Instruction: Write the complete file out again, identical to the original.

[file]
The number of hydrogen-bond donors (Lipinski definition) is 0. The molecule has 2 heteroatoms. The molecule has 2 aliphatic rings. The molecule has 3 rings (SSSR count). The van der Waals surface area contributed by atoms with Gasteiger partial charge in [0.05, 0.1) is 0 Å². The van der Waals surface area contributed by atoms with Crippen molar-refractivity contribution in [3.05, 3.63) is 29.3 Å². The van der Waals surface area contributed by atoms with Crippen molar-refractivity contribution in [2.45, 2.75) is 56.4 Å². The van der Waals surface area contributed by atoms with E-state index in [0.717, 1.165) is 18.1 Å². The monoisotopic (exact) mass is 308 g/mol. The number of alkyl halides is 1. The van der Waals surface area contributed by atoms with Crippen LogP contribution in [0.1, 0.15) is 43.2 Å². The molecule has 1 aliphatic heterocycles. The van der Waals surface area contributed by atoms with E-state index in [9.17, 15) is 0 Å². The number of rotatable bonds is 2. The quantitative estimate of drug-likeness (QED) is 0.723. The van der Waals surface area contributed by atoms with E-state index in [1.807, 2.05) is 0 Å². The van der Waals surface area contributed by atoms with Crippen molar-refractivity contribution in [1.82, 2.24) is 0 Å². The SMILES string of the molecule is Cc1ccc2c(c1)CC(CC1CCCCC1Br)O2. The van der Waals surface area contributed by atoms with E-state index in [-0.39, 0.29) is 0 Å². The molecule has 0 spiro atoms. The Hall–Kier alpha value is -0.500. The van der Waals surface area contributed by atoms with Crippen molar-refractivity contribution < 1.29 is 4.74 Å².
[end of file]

The number of hydrogen-bond donors (Lipinski definition) is 0. The molecule has 2 heteroatoms. The molecule has 2 aliphatic rings. The molecule has 3 rings (SSSR count). The van der Waals surface area contributed by atoms with Gasteiger partial charge in [0.05, 0.1) is 0 Å². The van der Waals surface area contributed by atoms with Crippen molar-refractivity contribution in [3.05, 3.63) is 29.3 Å². The van der Waals surface area contributed by atoms with Crippen molar-refractivity contribution in [2.45, 2.75) is 56.4 Å². The van der Waals surface area contributed by atoms with E-state index in [0.717, 1.165) is 18.1 Å². The monoisotopic (exact) mass is 308 g/mol. The number of alkyl halides is 1. The van der Waals surface area contributed by atoms with Crippen LogP contribution in [0.1, 0.15) is 43.2 Å². The molecule has 1 aliphatic heterocycles. The van der Waals surface area contributed by atoms with E-state index in [9.17, 15) is 0 Å². The number of rotatable bonds is 2. The quantitative estimate of drug-likeness (QED) is 0.723. The van der Waals surface area contributed by atoms with E-state index in [1.807, 2.05) is 0 Å². The van der Waals surface area contributed by atoms with Crippen molar-refractivity contribution in [1.82, 2.24) is 0 Å². The SMILES string of the molecule is Cc1ccc2c(c1)CC(CC1CCCCC1Br)O2. The van der Waals surface area contributed by atoms with E-state index in [-0.39, 0.29) is 0 Å². The molecule has 0 spiro atoms. The Hall–Kier alpha value is -0.500. The van der Waals surface area contributed by atoms with Crippen molar-refractivity contribution < 1.29 is 4.74 Å².